Publication Date; $14.99 trade paperback, $4.99 ebook
Reviewed by Andrew Byers
I was unfamiliar with Richard Thomas’ work before reading his short story collection STARING INTO THE ABYSS. The twenty stories included here cover such a breadth of genres and types of stories that this is a difficult collection to review or even summarize. As the title seems to imply, these stories all deal with the dark side of human nature, what happens when ordinary people make choices and contemplate actions that could transform them into monsters or transport them into the eponymous abyss. That’s a hopelessly vague description, so it’s probably best to delve into some of the collection’s stories for a closer look.
Some mild plot spoilers for a handful of the stories in this collection follow.
This is a genuinely interesting mix of stories: some clearly fantasy or science fictional, most containing distinct horror elements, and a few almost mainstream fiction, though even these all have an edge. The collection opens with a short piece about an old man who seems imprisoned in a tower making mechanical birds. It’s certainly an evocative piece, but it was almost more of a vignette than a complete story, so I was unclear on where the collection was headed. A couple stories later and we’re reading about a man whose life has spiraled downward to the point where he’s ready to end it all. Some of the stories are small pieces, almost slice of life tales; consider, for example, a quick piece about a couple who visits an underground sex club and wrestles with issues of temptation and jealousy. Another explores the efforts of a neglected boy who has been left to his own devices to fend off a boogeyman who visits him every night. Even amid the horror, there are plenty of just plain fun stories to lighten the mood, even though these too always have a dark tinge to them. “Stephen King Ate My Brain,” which is about just what it sounds like, is a good example of this type of story. I would be remiss if I didn’t mention the longest story in the collection, “Victimized.” This is the story of a world in which crime victims – in this case, a young woman who has been sexually abused by a family member – are permitted to confront their victimizers in a no holds barred boxing match/slugfest to the death. In unskilled hands, this could be trite, but Thomas does a great job with such a challenging premise.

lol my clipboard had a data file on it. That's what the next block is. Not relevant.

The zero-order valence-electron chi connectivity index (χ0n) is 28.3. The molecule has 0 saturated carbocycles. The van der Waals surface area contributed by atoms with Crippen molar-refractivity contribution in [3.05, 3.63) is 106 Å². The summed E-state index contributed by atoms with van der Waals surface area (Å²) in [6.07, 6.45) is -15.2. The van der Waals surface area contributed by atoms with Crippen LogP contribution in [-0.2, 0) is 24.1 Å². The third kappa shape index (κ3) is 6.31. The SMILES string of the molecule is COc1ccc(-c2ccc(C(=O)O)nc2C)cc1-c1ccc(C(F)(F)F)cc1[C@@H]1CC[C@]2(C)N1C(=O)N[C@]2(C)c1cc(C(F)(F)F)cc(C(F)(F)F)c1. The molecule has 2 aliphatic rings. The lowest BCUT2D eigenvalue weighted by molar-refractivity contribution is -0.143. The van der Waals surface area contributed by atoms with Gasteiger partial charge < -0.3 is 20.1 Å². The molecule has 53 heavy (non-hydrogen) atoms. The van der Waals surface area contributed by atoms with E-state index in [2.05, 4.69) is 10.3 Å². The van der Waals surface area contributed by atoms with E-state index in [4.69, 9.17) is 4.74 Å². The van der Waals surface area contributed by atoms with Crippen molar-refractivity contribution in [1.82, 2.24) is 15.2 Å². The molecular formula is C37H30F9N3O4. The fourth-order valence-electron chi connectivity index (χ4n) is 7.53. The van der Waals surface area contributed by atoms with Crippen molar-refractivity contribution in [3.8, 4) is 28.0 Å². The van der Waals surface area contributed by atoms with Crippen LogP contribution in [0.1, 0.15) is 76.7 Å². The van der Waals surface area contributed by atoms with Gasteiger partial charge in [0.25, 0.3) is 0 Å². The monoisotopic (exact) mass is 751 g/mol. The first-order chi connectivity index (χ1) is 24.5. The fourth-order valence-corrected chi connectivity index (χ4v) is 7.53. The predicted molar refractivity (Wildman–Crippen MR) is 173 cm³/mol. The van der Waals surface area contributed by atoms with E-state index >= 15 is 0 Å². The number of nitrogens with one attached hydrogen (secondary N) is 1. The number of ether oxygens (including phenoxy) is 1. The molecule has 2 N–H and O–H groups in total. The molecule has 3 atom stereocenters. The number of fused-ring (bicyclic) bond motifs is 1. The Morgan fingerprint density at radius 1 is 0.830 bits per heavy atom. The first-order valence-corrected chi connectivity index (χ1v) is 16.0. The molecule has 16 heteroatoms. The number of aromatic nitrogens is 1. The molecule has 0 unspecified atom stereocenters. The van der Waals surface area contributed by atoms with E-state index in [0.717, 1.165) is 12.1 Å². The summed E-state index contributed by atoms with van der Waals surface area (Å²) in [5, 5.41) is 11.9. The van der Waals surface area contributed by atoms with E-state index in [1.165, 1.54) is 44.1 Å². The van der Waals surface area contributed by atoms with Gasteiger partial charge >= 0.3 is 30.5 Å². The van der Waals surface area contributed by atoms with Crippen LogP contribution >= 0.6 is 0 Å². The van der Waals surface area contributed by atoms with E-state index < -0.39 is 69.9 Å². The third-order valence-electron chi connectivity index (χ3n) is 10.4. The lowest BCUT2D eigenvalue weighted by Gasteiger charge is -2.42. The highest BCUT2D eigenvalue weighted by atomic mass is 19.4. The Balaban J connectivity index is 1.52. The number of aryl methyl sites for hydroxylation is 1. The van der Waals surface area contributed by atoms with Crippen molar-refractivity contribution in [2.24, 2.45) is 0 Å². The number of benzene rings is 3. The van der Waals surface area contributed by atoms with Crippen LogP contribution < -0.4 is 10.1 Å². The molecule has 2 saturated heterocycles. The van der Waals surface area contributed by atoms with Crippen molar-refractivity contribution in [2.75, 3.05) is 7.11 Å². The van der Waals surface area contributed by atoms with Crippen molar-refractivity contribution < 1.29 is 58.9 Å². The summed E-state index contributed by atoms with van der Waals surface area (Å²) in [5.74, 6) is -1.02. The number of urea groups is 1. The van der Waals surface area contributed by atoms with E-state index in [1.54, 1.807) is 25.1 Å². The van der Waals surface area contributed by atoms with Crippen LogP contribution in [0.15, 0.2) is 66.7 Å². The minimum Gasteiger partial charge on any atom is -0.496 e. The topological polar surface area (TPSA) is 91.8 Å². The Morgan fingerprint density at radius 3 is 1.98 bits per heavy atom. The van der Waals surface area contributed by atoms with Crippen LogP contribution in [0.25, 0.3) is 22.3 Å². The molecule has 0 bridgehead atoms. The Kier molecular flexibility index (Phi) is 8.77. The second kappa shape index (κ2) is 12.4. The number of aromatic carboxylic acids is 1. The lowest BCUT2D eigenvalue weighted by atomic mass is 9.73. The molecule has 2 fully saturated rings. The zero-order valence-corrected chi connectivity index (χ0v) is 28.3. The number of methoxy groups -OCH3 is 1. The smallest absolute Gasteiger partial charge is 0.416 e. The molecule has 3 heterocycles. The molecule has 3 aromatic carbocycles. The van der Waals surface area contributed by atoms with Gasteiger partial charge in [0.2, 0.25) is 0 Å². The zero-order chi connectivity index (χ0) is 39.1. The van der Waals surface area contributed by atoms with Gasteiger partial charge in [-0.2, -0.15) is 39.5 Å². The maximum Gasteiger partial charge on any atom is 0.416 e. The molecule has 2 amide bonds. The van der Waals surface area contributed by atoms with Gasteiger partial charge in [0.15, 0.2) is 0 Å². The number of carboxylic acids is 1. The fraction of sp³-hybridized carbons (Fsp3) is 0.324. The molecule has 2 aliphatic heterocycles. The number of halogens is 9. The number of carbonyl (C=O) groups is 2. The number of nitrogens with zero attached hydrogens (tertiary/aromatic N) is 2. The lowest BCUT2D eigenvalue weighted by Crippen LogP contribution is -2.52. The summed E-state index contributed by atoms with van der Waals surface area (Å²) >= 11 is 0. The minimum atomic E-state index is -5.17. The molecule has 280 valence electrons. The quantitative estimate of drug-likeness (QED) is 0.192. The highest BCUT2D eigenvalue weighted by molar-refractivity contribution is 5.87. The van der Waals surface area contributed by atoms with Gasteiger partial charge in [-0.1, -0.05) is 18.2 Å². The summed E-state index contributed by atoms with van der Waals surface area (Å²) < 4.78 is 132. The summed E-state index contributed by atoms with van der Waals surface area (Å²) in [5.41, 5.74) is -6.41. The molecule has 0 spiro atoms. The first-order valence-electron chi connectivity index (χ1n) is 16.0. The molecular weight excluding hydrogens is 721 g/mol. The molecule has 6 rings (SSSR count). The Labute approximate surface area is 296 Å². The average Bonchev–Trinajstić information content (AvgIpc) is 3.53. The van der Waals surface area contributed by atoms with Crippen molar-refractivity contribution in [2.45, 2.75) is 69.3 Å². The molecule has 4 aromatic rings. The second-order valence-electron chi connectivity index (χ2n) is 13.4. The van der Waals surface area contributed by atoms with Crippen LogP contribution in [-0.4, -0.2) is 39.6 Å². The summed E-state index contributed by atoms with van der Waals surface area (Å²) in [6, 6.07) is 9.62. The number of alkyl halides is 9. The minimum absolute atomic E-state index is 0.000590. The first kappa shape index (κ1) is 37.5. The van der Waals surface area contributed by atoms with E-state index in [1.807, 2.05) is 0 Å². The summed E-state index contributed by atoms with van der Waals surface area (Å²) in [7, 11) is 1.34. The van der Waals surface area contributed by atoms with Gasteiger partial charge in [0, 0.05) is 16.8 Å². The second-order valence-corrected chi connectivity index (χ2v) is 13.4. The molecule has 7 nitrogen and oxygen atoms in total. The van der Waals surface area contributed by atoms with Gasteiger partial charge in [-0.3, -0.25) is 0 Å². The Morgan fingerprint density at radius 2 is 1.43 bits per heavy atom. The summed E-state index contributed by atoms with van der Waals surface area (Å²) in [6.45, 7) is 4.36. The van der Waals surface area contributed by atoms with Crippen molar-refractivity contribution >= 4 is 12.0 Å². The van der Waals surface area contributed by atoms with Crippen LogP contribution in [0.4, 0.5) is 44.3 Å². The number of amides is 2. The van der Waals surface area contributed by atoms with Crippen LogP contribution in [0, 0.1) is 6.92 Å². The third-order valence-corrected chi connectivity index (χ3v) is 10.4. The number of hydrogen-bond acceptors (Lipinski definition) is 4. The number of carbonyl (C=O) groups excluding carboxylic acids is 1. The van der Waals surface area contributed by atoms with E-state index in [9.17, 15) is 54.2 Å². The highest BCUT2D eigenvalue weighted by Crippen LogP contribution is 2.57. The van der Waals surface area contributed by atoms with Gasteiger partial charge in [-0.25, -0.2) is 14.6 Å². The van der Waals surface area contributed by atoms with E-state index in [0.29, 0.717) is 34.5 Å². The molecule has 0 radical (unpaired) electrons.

Some of these stories are genuinely haunting; I’ve found my mind wandering back to several of them, even days after reading them. At their worst, a few of the stories in the collection feel more like vignettes than complete tales, but most are very well-executed and have real bite. The worst thing I can say about the collection is that, thematically, it’s a bit scattershot. This is essentially a kind of portfolio of Thomas’ writing, and because he writes a lot of entirely different kinds of stories, there’s a lack of thematic focus. Having said that, I certainly recommend STARING INTO THE ABYSS for those interested in reading a selection of stories that cross traditional genre boundaries. It’s a smorgasbord of Thomas’ prose in all its forms, and that’s very much a good thing. Richard Thomas ably demonstrates his skills as a writer interested less in traditional genre boundaries and more in just telling a good story, and I look forward to reading more from him.